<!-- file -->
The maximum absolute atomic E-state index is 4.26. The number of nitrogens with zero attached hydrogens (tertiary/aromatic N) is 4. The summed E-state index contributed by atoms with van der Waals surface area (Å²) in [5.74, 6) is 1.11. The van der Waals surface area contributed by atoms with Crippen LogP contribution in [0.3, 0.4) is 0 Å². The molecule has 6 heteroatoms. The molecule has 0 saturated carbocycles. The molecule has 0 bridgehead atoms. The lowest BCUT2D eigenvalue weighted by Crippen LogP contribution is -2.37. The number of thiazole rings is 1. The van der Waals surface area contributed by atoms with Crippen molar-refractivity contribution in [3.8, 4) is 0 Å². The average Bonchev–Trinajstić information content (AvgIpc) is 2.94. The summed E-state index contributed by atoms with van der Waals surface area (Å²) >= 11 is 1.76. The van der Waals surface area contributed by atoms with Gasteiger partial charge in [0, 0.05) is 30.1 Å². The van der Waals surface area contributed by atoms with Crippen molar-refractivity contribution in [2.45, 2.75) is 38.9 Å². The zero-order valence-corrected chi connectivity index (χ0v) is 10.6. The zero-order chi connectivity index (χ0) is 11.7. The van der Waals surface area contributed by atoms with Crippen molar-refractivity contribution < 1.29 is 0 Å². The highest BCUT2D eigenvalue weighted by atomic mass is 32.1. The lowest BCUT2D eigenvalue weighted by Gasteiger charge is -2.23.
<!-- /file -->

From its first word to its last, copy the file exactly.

The maximum absolute atomic E-state index is 4.26. The number of nitrogens with zero attached hydrogens (tertiary/aromatic N) is 4. The summed E-state index contributed by atoms with van der Waals surface area (Å²) in [5.74, 6) is 1.11. The van der Waals surface area contributed by atoms with Crippen LogP contribution in [0.3, 0.4) is 0 Å². The molecule has 6 heteroatoms. The molecule has 0 saturated carbocycles. The molecule has 0 bridgehead atoms. The lowest BCUT2D eigenvalue weighted by Crippen LogP contribution is -2.37. The number of thiazole rings is 1. The van der Waals surface area contributed by atoms with Crippen molar-refractivity contribution in [3.8, 4) is 0 Å². The average Bonchev–Trinajstić information content (AvgIpc) is 2.94. The summed E-state index contributed by atoms with van der Waals surface area (Å²) >= 11 is 1.76. The van der Waals surface area contributed by atoms with Gasteiger partial charge in [0, 0.05) is 30.1 Å². The van der Waals surface area contributed by atoms with Crippen molar-refractivity contribution in [2.45, 2.75) is 38.9 Å². The zero-order valence-corrected chi connectivity index (χ0v) is 10.6. The zero-order chi connectivity index (χ0) is 11.7. The van der Waals surface area contributed by atoms with Crippen molar-refractivity contribution < 1.29 is 0 Å². The highest BCUT2D eigenvalue weighted by atomic mass is 32.1. The lowest BCUT2D eigenvalue weighted by Gasteiger charge is -2.23.